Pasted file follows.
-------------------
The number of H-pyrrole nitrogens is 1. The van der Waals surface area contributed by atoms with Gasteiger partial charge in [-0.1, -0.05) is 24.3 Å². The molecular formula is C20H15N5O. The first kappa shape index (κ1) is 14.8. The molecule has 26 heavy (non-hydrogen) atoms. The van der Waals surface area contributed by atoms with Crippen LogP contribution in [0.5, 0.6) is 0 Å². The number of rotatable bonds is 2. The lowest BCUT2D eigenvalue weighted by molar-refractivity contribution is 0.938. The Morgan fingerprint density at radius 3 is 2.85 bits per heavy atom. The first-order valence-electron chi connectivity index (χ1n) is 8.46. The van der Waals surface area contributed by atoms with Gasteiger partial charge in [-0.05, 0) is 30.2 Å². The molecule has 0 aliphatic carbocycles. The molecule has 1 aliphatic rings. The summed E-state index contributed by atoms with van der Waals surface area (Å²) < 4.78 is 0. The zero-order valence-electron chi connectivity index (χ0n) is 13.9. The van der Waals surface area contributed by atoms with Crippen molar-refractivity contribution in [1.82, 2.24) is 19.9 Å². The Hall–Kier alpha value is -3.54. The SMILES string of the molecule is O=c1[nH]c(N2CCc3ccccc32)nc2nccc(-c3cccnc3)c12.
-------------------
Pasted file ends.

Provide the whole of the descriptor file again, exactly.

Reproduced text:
The number of H-pyrrole nitrogens is 1. The van der Waals surface area contributed by atoms with Gasteiger partial charge in [-0.1, -0.05) is 24.3 Å². The molecular formula is C20H15N5O. The first kappa shape index (κ1) is 14.8. The molecule has 26 heavy (non-hydrogen) atoms. The van der Waals surface area contributed by atoms with Crippen LogP contribution in [0.5, 0.6) is 0 Å². The number of rotatable bonds is 2. The lowest BCUT2D eigenvalue weighted by molar-refractivity contribution is 0.938. The Morgan fingerprint density at radius 3 is 2.85 bits per heavy atom. The first-order valence-electron chi connectivity index (χ1n) is 8.46. The van der Waals surface area contributed by atoms with Gasteiger partial charge in [-0.05, 0) is 30.2 Å². The molecule has 0 aliphatic carbocycles. The molecule has 1 aliphatic rings. The summed E-state index contributed by atoms with van der Waals surface area (Å²) < 4.78 is 0. The zero-order valence-electron chi connectivity index (χ0n) is 13.9. The van der Waals surface area contributed by atoms with Crippen molar-refractivity contribution in [1.82, 2.24) is 19.9 Å². The Hall–Kier alpha value is -3.54. The SMILES string of the molecule is O=c1[nH]c(N2CCc3ccccc32)nc2nccc(-c3cccnc3)c12.